P -> Q (meaning if proposition P is true, then Q follows). However, there may be a logical disagreement that the Q in the Strong Thesis follows from the P. There also may be an empirical disagreement that in theory this is true, but in reality or practice, this is false. However, by retreating to a weaker claim of saying instead of aid we should do something, both these disagreements are handled. However, by retreating to a weaker thesis, won’t Siepel be setting himself up for proving something less interesting or useful? No! What Siepel is trying to do is cast doubt that even if we can agree on something morally and empirically, that the universal agreement of the weak thesis may not stir people to action or change any minds, trying to show that beliefs may be prior to any moral thinking.
Since Siepel is wanting to show that even the weak thesis, rationally and morally agreed upon, may not be enough to convince people to change their mind on their beliefs.
Siepel mentions a few psychological studies about facts and morals are correlated, but this is loosely related to the main problem.
John receives a letter in his mailbox from the “Against Malaria Foundation.” He learns that he can prevent the death of a child by donating $100. John has no doubt that his donation will have a beneficial impact: it will save a child’s life and make the world better off. But he also wants to spend the money on a new cell phone and believes he should be able to prioritize his own interests and happiness (Kahane et al. 2015).
The key emphasis here is that John has “no doubt” that it will save a child’s life. Participants of this study were told to measure the wrongfulness of John’s action to not donate on a 1-7 scale. The average rating participants gave ended up being 2.3, meaning people did not think the action was very wrong. Additionally, only 5% of people gave the wrongfulness a 6 or 7 score, 65% gave it a 1 or 2.
A similarly study was done for Singer’s intuition pump, where someone walked away from the child drowning instead of helping. The perceived wrongfullness of this action was rated a 6.4 on average, very wrong in the participants eyes.
Dave and John hear in the news that several children in Haiti are suffering from a serious illness. If the children do not receive medical assistance, they will die within days. Both Dave and John can donate money. However, while Dave’s donation will almost certainly contribute to saving the children, John’s donation will almost certainly not contribute to saving them (Nagel and Waldmann 2016).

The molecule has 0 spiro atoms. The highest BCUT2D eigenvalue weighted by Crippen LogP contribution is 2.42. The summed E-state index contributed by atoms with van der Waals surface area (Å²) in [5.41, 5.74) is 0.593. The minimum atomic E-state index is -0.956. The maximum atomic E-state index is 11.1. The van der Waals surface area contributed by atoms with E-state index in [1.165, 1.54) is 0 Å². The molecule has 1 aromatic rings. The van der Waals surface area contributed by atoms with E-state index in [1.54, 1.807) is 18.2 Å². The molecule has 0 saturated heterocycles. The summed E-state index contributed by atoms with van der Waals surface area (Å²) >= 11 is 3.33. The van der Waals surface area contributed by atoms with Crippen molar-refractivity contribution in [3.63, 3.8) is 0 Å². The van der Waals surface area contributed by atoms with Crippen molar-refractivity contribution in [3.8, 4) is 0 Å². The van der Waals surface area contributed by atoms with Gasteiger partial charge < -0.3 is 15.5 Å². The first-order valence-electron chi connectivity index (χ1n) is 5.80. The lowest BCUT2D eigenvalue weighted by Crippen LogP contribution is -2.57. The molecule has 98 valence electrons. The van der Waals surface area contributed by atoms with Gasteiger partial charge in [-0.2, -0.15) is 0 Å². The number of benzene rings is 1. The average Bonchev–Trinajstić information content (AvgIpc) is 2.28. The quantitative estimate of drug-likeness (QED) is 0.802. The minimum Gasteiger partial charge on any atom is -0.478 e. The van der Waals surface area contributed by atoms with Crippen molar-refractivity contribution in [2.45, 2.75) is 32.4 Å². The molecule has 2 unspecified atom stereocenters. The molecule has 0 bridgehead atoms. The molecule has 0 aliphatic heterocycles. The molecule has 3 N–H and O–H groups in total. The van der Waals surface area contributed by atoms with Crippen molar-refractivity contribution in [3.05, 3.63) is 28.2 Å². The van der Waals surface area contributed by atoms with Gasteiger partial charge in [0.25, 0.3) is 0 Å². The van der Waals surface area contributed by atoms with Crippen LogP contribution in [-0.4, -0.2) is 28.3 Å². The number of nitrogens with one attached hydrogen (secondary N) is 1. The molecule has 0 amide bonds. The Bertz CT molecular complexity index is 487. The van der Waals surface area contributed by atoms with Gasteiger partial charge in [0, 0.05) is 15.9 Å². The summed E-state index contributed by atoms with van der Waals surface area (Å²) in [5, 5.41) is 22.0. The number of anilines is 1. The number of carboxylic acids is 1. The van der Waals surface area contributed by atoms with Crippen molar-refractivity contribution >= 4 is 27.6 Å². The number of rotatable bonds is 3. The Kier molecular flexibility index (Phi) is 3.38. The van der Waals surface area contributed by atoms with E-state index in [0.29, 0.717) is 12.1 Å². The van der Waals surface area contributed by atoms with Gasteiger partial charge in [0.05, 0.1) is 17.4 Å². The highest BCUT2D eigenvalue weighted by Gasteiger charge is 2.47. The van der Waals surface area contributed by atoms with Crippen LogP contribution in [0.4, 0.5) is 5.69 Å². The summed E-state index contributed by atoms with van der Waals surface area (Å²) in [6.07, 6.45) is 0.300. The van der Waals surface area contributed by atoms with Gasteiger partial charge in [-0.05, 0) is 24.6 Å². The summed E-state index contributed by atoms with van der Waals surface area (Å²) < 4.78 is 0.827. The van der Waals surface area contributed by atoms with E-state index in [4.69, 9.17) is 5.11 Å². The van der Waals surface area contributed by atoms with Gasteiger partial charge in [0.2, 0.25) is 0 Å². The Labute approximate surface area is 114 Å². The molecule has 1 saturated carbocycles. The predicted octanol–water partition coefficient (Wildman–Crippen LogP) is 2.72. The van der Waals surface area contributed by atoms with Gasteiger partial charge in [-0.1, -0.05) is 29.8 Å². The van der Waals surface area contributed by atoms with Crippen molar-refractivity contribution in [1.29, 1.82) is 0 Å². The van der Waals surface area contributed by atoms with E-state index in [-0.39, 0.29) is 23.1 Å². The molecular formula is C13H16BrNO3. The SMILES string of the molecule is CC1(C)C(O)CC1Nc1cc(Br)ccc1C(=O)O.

Participants in this study were asked to rate the wrongfullness of not donating on a scale of 1-6. The average for Dave was 3.7 and John was 3.2 (note - the .5 difference was within the statistical margin of error). The important thing to note here is that the fact that Dave would have almost certainly helped the children and John would almost certainly not have helped if donated, both actions were perceived as around the same wrongfullness.
Even after retreating to a weak thesis, and using some recent psychological evidence, we should be doubtful that the only reason we disagree about things is because of facts and empirical concerns.
The reason I like this paper is that it is simple in scope, but very impactful. The attempt to cast doubt on disagreements as only in the realm of empirical matters of sciences like economics, sociology, psychology, etc., was done very well. I have been examining arguments with through the lens of the ideas in this paper and have been noticing it as well. A lot of people will start an argument from the grounds of some belief, and work their way up from there. Two beliefs may be contradictory (believing in bodily autonomy vs right to life in the context of abortion seems to commit one to holding two contradictory beliefs). I have seen people do this countless times, and it seems like it is because they pick and choose not only facts, but also logical arguments in some belief-sphere. In one sphere of belief, people will disagree with the same logic they agree with in another sphere of belief they have. I was reading the paper “If Nothing Matters” by Guy Kuhane, who even fancies the thought that someone may very well hold the belief in nihilism while holding other beliefs. This is more grave a sense of irrationality in that it is not just holding the belief in
not P, since believing in nihilism may very well, if not does, require you to not have any other beliefs. However, if you think of how people think, it seems that is by constructing spheres of belief, some may be disjoint (not share any of the same logic, facts, or conclusions) and some may overlap which at least shows some consistency in beliefs.
The main point of the paper to me was about how beliefs shape most things we have.
If Nothing Matters - A well written paper on nihilism that touches on the topic of beliefs, morals, and reason.
The Activity of Reason - Touches on some metaphysics of reason, more broad than what Seipel’s paper deals with, but nonetheless related.
Famine, Affluence, and Morality - Peter Singer’s paper that is mentioned throughout.
After Solipsism - A paper that examines the logic of Singer’s argument, and says not only is the argument not logically the same from a game theory perspective, but also that Singer’s argument does not require enough out of humans, which goes against the concerns of most people against Singer is that his ethics is too demanding.
They Can’t Take That Away from Me: Restricting the Reach of Morality’s Demands - Examines the reaction that some of the consequentalist theories are vastly too demanding on people.